Six Feet Under

29 Oct

Back in January 2004, Holly and I cut off our satellite TV. When we had satellite, we didn’t really know what was going on in the world of TV because we’d watch things like VH1 and Discovery and Comedy Central instead of the networks. Since we don’t have those channels anymore, we have watched a lot more of the networks and have realized something: TV Sucks!!!!

This is one of those things that I don’t know if a) TV has always sucked and I just didn’t know it as a kid (A-team! Knight Rider! Airwolf!) or else b) it truly is more horrible than it has ever been. I suspect it might be a little bit of a) but mostly it’s b). Between all the totally lame sit-coms, crappy, over dramatic and un-original reality shows and the next city to be another setting for CSI, there is not a single show that I make a point to see other than Seinfeld re-runs at 11:30pm.

The fact that TV sucks has led me to checking out a lot of DVDs and videos from the library, and when I’m not being as frugal, I’ve tried some TV shows out on DVD that I can rent.

A couple of months ago, I rented the first DVD of the HBO series Six Feet Under. I’d heard about it, and I knew that critics really loved it, so I thought I’d give it a shot.

It’s the story of a family that own a funeral home in California. In the first episode, the father of the family dies in a car wreck on his way to pick up the older (prodigal) son from the airport. The younger, uptight, gay, (good) son fumes when the will of dear dad leaves the family business to both brothers. Prodigal son/brother decides to stay home and help run the business that he ran from earlier in life. Other characters include severely repressed mom, angsty younger sister, psycho genius girlfriend of prodigal son, and policeman love-of-good son.

All that to say, I am in love with this show. It’s not for the faint of heart, mind you. Remember, it’s an HBO series. Everybody in the show utilizes a colorful vocabulary with the f-bomb and all its forms being the favored adjective/adverb/verb/silence breaker. The good son’s homosexuality and conflicts and struggles inherent to that lifestyle are dealt with often and frankly.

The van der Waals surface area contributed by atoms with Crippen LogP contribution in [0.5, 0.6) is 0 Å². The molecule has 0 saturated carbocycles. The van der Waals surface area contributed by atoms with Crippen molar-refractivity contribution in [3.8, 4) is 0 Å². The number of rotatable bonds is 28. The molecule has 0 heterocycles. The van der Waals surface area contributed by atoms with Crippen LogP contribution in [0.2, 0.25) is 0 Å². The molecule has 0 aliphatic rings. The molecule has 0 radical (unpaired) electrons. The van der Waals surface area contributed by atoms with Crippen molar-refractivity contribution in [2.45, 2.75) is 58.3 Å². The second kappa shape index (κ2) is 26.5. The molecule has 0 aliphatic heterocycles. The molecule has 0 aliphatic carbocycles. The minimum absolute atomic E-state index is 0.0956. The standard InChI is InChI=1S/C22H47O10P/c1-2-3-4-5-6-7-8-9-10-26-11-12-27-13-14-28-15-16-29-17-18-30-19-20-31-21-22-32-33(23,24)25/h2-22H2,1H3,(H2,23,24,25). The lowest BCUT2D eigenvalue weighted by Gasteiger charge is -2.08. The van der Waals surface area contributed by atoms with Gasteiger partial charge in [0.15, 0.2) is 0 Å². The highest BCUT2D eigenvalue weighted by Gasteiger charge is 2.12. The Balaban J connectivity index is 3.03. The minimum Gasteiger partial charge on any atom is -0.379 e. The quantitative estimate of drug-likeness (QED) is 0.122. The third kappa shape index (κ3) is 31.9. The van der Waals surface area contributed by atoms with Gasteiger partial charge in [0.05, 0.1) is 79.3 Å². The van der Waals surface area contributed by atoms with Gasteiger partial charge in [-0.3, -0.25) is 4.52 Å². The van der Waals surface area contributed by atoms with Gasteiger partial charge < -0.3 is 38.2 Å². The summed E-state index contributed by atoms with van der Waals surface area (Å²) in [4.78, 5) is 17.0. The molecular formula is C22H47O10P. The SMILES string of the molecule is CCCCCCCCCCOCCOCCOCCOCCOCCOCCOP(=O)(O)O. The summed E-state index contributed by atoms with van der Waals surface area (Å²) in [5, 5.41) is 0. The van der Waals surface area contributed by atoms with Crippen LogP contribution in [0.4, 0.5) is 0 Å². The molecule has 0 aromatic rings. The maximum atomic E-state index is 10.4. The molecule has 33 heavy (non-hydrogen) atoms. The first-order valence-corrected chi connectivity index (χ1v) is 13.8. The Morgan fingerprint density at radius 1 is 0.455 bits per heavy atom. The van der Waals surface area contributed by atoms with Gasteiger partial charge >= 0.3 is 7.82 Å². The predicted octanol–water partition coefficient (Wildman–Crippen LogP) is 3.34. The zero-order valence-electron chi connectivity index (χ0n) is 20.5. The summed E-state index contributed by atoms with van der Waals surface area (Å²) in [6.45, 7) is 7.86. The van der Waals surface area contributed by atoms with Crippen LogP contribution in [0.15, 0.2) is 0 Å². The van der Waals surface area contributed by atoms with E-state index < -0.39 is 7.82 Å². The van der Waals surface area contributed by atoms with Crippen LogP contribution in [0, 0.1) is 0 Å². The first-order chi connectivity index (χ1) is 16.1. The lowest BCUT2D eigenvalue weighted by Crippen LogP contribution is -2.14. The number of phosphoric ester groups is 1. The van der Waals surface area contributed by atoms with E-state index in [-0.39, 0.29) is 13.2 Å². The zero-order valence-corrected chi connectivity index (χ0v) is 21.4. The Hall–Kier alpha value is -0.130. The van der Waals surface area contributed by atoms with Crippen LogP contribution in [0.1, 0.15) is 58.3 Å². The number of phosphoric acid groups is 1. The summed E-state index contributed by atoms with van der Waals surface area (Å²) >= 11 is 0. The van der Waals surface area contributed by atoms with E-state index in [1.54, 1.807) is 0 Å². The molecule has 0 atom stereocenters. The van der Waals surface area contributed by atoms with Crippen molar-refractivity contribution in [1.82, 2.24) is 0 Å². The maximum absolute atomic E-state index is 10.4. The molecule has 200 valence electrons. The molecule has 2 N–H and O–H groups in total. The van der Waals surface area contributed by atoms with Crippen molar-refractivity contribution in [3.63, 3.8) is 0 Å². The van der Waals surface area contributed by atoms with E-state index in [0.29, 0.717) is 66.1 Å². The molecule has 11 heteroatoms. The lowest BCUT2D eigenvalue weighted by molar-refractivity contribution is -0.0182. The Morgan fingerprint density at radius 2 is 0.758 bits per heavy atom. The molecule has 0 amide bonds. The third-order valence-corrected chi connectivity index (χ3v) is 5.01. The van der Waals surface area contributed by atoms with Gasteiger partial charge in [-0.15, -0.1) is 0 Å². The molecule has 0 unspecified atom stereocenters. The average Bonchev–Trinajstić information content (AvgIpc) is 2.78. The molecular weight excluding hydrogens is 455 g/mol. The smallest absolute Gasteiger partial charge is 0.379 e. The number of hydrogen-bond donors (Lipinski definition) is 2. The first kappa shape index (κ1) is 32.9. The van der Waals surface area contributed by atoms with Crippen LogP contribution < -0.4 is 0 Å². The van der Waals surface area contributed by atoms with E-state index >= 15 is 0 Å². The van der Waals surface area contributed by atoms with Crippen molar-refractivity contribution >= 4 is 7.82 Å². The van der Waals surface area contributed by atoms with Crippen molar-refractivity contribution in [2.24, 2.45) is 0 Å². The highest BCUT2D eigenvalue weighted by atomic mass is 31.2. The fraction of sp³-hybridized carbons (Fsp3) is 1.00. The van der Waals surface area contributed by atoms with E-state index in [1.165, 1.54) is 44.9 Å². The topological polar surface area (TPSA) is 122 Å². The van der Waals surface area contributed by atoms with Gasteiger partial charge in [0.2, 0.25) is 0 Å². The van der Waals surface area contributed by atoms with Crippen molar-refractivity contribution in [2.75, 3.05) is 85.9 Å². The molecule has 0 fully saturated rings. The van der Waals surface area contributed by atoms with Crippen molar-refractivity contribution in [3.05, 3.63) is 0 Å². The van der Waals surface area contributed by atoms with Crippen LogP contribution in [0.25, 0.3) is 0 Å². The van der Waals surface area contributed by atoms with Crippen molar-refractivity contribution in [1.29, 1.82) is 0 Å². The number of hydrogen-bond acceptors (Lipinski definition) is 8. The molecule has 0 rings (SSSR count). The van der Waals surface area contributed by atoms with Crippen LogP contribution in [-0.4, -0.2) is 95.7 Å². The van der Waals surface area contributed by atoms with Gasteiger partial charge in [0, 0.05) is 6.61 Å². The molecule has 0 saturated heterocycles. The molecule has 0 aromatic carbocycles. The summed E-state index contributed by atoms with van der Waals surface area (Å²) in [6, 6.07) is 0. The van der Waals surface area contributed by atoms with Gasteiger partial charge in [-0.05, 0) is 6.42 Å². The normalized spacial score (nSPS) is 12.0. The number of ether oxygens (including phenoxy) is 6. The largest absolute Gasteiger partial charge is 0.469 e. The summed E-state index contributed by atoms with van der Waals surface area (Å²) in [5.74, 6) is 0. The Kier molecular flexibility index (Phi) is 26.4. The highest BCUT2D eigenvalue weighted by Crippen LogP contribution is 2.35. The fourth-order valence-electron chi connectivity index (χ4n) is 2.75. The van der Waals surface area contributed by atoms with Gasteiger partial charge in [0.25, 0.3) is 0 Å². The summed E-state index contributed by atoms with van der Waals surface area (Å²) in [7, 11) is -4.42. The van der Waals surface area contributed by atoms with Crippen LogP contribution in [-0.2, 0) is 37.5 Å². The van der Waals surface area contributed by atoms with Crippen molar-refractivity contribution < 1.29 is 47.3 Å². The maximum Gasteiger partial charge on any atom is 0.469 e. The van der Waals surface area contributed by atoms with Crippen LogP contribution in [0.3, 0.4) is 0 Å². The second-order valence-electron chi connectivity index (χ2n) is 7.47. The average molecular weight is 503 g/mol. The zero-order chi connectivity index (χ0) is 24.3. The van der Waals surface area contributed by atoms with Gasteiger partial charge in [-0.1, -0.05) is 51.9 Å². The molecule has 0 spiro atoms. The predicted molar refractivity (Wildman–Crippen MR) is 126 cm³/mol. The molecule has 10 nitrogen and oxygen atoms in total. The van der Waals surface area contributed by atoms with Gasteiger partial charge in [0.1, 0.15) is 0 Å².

In spite of all that, I find the show profoundly provocative. The characters are so believable and the situations that arise in the funeral home are both weighty and human. Many episodes have helped me look at different life situations from very different perspectives and have stirred up memories and feelings in my own life.

Who cares? I think many people have issues with somebody spending a lot of time watching a TV show or Movies or reading lots of books and getting really into them. If you spend too much time considering these things, it can be easily seen as wasting time and being lazy. I would contend that movies, music, books, TV are the art of our culture. True; most of it is crap and is a complete waste of time. But to search out and discover the worthwhile examples of art speaking truly of the human experience seems more worthwhile than many of the things that vie for our attention.

Which is more worthwhile: Gaining some empathy for somebody completely outside my situation by experiencing a movie or “getting ahead” at work? Reading a book or watching a baseball game? Listening to music that inspires and broadens my thinking or watching the Bachelor/Boss/Model/Fear Factor reality show?

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Posted by on October 29, 2004 in Uncategorized


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